While "the cloud" has largely become marketing jargon, there is an actual widely-accepted definition, with real requirements to qualify as being considered "in the cloud." The NIST (National Institute of Standards and Technology) in the US has drafted the most widely-accepted definition, which as been adopted by the Cloud Security Alliance:
The NIST Definition of Cloud Computing
Cloud computing is a model for enabling ubiquitous, convenient, on-demand network access to a shared
pool of configurable computing resources (e.g., networks, servers, storage, applications, and services) that
can be rapidly provisioned and released with minimal management effort or service provider interaction.
This cloud model promotes availability and is composed of five essential characteristics, three service
models, and four deployment models.
On-demand self-service. A consumer can unilaterally provision computing capabilities, such as
server time and network storage, as needed automatically without requiring human
interaction with each service’s provider.
Broad network access. Capabilities are available over the network and accessed through standard
mechanisms that promote use by heterogeneous thin or thick client platforms (e.g.,
mobile phones, laptops, and PDAs).
Resource pooling. The provider’s computing resources are pooled to serve multiple consumers
using a multi-tenant model, with different physical and virtual resources dynamically
assigned and reassigned according to consumer demand. There is a sense of location
independence in that the customer generally has no control or knowledge over the exact
location of the provided resources but may be able to specify location at a higher level of
abstraction (e.g., country, state, or datacenter). Examples of resources include storage,
processing, memory, network bandwidth, and virtual machines.
Rapid elasticity. Capabilities can be rapidly and elastically provisioned, in some cases
automatically, to quickly scale out, and rapidly released to quickly scale in. To the
consumer, the capabilities available for provisioning often appear to be unlimited and can
be purchased in any quantity at any time.
Measured Service. Cloud systems automatically control and optimize resource use by leveraging
a metering capability1 at some level of abstraction appropriate to the type of service (e.g.,
storage, processing, bandwidth, and active user accounts). Resource usage can be
monitored, controlled, and reported, providing transparency for both the provider and
consumer of the utilized service.
Cloud Software as a Service (SaaS). The capability provided to the consumer is to use the
provider’s applications running on a cloud infrastructure. The applications are accessible
from various client devices through a thin client interface such as a web browser (e.g.,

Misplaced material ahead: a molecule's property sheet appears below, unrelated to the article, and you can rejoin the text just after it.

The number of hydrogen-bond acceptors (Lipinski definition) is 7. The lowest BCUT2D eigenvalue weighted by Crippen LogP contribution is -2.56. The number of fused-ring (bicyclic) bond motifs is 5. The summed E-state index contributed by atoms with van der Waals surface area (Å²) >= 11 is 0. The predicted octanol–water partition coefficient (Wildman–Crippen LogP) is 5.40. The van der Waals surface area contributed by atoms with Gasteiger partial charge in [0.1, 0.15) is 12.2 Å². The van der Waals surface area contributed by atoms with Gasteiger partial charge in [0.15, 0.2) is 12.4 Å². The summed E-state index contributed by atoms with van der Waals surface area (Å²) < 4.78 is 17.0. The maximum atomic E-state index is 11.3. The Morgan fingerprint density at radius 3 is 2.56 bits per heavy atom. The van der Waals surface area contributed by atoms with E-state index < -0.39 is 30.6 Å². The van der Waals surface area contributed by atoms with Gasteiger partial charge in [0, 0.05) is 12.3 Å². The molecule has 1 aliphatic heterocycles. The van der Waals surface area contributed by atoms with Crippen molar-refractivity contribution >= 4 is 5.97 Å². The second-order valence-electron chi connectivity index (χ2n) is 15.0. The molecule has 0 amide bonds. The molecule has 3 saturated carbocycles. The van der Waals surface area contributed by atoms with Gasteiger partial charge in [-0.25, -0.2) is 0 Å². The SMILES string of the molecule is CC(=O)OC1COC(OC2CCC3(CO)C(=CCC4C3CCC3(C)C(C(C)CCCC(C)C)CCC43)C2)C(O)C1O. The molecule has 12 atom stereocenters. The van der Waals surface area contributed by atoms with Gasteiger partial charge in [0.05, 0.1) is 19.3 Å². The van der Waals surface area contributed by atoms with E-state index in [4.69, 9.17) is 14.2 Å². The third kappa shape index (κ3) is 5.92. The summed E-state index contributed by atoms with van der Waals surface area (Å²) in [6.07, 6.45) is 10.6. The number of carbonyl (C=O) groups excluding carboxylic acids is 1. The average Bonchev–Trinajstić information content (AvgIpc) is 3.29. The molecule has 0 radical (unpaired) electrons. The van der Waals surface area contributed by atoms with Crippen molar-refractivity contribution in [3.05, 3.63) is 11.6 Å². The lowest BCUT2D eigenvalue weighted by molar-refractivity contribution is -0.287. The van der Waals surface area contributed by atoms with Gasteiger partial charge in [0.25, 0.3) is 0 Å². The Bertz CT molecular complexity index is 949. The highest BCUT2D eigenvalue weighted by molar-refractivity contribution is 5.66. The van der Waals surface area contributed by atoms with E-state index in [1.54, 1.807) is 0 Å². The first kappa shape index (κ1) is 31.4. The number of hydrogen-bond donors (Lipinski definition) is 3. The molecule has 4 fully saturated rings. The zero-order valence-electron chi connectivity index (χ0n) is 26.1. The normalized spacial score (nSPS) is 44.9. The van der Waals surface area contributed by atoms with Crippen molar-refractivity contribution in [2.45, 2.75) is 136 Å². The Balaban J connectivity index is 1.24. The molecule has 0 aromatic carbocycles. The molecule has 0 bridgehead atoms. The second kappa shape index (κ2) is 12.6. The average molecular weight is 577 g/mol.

web-based email). The consumer does not manage or control the underlying cloud
infrastructure including network, servers, operating systems, storage, or even individual
application capabilities, with the possible exception of limited user-specific application
Cloud Platform as a Service (PaaS). The capability provided to the consumer is to deploy onto
the cloud infrastructure consumer-created or acquired applications created using
programming languages and tools supported by the provider. The consumer does not
manage or control the underlying cloud infrastructure including network, servers,
operating systems, or storage, but has control over the deployed applications and possibly
application hosting environment configurations.
Cloud Infrastructure as a Service (IaaS). The capability provided to the consumer is to provision
processing, storage, networks, and other fundamental computing resources where the
consumer is able to deploy and run arbitrary software, which can include operating
systems and applications. The consumer does not manage or control the underlying cloud
infrastructure but has control over operating systems, storage, deployed applications, and
possibly limited control of select networking components (e.g., host firewalls).
Private cloud. The cloud infrastructure is operated solely for an organization. It may be managed
by the organization or a third party and may exist on premise or off premise.
Community cloud. The cloud infrastructure is shared by several organizations and supports a
specific community that has shared concerns (e.g., mission, security requirements, policy,
and compliance considerations). It may be managed by the organizations or a third party
and may exist on premise or off premise.
Public cloud. The cloud infrastructure is made available to the general public or a large industry
group and is owned by an organization selling cloud services.
Hybrid cloud. The cloud infrastructure is a composition of two or more clouds (private,
community, or public) that remain unique entities but are bound together by standardized
or proprietary technology that enables data and application portability (e.g., cloud
bursting for load balancing between clouds).
The NIST Definition of Cloud Computing (Draft)
CSA: Cloud Computing Architectural Framework